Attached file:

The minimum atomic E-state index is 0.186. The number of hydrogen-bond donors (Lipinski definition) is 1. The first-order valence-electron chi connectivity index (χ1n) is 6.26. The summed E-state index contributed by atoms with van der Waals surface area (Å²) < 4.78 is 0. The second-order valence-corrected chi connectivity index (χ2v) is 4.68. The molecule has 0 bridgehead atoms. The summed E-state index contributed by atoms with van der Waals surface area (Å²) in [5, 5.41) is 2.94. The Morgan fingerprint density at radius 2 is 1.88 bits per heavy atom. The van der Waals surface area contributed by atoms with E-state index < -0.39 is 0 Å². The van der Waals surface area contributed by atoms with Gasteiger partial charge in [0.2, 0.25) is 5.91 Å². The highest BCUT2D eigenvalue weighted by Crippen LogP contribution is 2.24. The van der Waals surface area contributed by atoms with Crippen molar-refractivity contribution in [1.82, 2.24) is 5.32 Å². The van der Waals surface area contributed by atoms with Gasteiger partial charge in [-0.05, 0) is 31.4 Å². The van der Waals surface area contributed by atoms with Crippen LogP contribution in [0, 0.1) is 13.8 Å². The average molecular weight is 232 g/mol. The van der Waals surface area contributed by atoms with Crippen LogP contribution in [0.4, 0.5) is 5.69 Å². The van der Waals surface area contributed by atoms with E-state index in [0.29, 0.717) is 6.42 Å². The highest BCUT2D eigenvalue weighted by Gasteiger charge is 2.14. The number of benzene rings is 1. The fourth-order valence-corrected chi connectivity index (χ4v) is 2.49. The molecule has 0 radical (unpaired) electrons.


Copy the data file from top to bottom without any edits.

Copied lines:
The minimum atomic E-state index is 0.186. The number of hydrogen-bond donors (Lipinski definition) is 1. The first-order valence-electron chi connectivity index (χ1n) is 6.26. The summed E-state index contributed by atoms with van der Waals surface area (Å²) < 4.78 is 0. The second-order valence-corrected chi connectivity index (χ2v) is 4.68. The molecule has 0 bridgehead atoms. The summed E-state index contributed by atoms with van der Waals surface area (Å²) in [5, 5.41) is 2.94. The Morgan fingerprint density at radius 2 is 1.88 bits per heavy atom. The van der Waals surface area contributed by atoms with E-state index < -0.39 is 0 Å². The van der Waals surface area contributed by atoms with Gasteiger partial charge in [0.2, 0.25) is 5.91 Å². The highest BCUT2D eigenvalue weighted by Crippen LogP contribution is 2.24. The van der Waals surface area contributed by atoms with Crippen molar-refractivity contribution in [1.82, 2.24) is 5.32 Å². The van der Waals surface area contributed by atoms with Gasteiger partial charge in [-0.05, 0) is 31.4 Å². The van der Waals surface area contributed by atoms with Crippen LogP contribution in [0, 0.1) is 13.8 Å². The average molecular weight is 232 g/mol. The van der Waals surface area contributed by atoms with Crippen LogP contribution in [0.4, 0.5) is 5.69 Å². The van der Waals surface area contributed by atoms with E-state index in [0.29, 0.717) is 6.42 Å². The highest BCUT2D eigenvalue weighted by Gasteiger charge is 2.14. The number of benzene rings is 1. The fourth-order valence-corrected chi connectivity index (χ4v) is 2.49. The molecule has 0 radical (unpaired) electrons.